Archie is a bit small. He's a February baby so in the Victorian system he is sometimes close to a year younger than some of the boys he plays footy and basketball against.
He'd like to be taller, he will be one day. I grew six inches in six months when I was 12. He's 10. His time will come. But until then we have been extolling the virtues of being a small sportsman, one of which includes being fast. Fast as a leopard as his mum calls it and like Archy in Gallipoli before him, he is.
But we should have known better than to try to deceive the innocence and clarity of youth, because Archie pulled a question out the other day.
"Dad, who runs faster, tall people or short people? Because we saw this really big guy on TV today called Lightning Bolt. He's the fastest man in the world and he's huge. So who is faster, Dad, tall people or short people, because if I was 100 metres tall I reckon I could beat Lightning Bolt and if I was one millimetre tall I reckon I'd struggle against a slug. Are you sure small people are faster, Dad?"
Using extremes is a great tool in any debate. Push a point to its outer limits and its more common impact will quickly become apparent.
It wasn't the first time I'd seen the use of extremes to make a point. I went on a sales course when I first joined broking in 1982, a one-week residential course on how to sell financial products. They used it there.
After a few personality tests and some brainwashing about the brand, we went on to discuss what it is to sell a financial product. To sell a financial product they told us you had to sell "happiness", only happy customers sign papers and in the financial product world happiness was defined as "the expectation of an improvement in your standard of living".
That's quite a technical phrase. "The expectation of an improvement in your standard of living." Not actual improvement in someone's standard of living, just the "expectation" of an improvement in their standard of living and the truth was that if you actually improved someone's standard of living you rather ruined the equation because they would no longer, on that theory, be happy. So all you had to do was sell the expectation.
How did you do that? With the line "Buy this product and you will get that boat, that house, that car, that happy retirement" that thing that you want but won't get unless you buy our product.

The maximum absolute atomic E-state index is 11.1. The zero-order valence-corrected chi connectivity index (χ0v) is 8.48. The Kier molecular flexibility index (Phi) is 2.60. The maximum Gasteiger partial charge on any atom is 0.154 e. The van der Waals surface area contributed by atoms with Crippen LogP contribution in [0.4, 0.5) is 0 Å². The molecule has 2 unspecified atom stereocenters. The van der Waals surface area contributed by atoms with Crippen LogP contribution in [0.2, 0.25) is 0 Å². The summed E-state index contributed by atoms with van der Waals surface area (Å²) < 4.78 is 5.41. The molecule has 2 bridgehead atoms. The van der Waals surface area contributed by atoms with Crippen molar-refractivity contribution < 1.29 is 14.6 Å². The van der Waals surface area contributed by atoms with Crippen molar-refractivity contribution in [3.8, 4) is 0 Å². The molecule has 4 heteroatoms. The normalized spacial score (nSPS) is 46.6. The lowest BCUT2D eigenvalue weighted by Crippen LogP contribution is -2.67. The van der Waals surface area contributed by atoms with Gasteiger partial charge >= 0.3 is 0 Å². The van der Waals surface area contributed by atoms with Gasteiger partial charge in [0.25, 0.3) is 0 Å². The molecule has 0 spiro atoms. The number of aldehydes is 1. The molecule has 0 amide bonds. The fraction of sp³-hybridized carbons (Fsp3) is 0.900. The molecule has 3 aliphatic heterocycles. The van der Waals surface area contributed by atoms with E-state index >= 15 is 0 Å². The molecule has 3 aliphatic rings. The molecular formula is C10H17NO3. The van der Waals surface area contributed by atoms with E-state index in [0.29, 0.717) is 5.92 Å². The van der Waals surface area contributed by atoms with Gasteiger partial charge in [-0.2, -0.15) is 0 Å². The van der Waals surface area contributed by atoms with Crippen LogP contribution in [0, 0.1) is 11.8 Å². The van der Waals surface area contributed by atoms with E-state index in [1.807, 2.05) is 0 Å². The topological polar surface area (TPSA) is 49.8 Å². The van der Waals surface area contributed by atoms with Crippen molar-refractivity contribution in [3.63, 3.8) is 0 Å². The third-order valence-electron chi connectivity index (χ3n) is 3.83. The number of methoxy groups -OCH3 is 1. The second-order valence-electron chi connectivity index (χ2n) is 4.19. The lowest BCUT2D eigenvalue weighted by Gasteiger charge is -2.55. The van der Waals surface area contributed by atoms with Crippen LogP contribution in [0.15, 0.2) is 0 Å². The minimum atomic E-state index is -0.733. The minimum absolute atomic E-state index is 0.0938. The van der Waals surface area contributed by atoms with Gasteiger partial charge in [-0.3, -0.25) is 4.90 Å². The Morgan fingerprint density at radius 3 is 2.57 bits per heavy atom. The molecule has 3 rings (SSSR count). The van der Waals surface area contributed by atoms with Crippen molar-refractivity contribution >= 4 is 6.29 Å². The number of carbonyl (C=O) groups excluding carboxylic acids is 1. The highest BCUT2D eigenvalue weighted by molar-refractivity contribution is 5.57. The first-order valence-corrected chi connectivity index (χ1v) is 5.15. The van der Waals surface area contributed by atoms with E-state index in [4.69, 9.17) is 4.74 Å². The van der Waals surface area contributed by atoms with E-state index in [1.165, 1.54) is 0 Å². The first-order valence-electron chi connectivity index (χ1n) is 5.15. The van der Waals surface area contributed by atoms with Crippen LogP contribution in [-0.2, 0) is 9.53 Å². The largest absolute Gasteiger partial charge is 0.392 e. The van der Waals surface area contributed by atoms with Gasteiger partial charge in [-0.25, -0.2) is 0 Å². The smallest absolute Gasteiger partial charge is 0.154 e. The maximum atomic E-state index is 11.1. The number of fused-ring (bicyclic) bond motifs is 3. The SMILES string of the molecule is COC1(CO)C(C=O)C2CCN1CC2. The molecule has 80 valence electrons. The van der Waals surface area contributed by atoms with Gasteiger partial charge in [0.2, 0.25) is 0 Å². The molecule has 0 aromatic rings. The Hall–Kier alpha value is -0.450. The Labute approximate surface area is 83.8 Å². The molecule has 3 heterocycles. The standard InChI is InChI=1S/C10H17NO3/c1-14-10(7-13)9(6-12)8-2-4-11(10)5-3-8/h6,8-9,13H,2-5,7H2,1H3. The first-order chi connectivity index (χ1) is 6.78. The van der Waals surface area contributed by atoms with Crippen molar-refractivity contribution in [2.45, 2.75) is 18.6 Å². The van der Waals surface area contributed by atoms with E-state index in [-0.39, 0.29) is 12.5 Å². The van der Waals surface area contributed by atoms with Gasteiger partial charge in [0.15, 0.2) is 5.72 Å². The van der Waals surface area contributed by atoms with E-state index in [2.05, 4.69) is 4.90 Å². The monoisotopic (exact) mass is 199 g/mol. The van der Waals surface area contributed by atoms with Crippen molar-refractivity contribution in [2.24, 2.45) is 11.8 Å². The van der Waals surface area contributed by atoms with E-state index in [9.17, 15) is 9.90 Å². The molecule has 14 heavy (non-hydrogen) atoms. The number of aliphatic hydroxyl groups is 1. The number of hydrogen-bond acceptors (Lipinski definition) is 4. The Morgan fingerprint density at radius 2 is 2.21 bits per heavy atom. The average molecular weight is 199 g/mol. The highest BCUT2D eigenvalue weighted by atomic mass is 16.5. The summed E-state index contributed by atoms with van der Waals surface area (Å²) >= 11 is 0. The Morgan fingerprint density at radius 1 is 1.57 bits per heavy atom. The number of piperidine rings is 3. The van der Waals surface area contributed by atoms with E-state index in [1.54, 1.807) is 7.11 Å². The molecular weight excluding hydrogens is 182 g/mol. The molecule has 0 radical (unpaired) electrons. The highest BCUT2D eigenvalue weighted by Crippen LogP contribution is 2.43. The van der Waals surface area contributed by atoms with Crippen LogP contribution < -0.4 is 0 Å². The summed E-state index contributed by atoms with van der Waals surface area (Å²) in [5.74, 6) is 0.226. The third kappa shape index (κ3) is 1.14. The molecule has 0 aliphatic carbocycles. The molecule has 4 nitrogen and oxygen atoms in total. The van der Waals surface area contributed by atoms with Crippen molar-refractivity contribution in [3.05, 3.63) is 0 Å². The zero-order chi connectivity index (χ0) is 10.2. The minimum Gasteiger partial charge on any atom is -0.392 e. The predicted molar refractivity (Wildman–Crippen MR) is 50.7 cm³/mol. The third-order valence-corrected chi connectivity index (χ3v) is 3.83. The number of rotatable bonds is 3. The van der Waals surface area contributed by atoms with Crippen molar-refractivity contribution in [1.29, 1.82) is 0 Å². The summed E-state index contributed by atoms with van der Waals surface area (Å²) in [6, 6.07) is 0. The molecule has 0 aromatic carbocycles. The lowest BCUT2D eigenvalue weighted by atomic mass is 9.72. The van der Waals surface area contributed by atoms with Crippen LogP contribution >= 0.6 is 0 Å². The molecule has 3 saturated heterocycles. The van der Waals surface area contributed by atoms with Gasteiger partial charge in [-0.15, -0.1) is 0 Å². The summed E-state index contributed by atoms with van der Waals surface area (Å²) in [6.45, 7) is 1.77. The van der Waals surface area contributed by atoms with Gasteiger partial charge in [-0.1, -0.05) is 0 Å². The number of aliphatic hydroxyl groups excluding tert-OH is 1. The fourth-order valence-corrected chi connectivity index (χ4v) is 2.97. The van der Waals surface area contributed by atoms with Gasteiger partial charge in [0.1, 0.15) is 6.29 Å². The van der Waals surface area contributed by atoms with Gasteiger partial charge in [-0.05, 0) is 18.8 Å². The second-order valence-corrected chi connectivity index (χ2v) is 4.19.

That opened a debate about whether financial products did actually improve your standard of living or not. The answer to that, obviously, was that you couldn't know, some would at some times and some wouldn't.
You couldn't and wouldn't know for sure. But that wasn't the point. The point was to make a sale and the way you did that was not by telling the truth that you couldn't possibly know what the performance of the financial product would be, but by selling certainty. The certainty that the financial product would live up to their expectations and improve their standard of living.
To explain how certainty worked they wheeled out its extremes. If you knew for certain, they told us, without doubt, risk free, that a share price was going to go up you would exploit that certainty with every dollar you had and every dollar you could borrow. Offer certainty and customers will leverage themselves to the hilt to invest.
If on the other hand you stated the truth that a share price might go up but it might go down, the customer would be paralysed by doubt and you wouldn't sell a thing.
Bottom line: the more certain the pitch, the more they will invest and the more uncertain the pitch, the less they will invest. Whether a financial product delivers in the end is an unknown and simply not the point.
The point was to make a sale and given the same product the salesman that sells the most is the one that projects the most certainty. Certainty sells, so adopt it. It works no matter what you're selling.
On which note: Small people are definitely faster. "Trust me, Archie."
Marcus Padley is the author of sharemarket newsletter Marcus Today. For a free trial go to marcustoday.com.au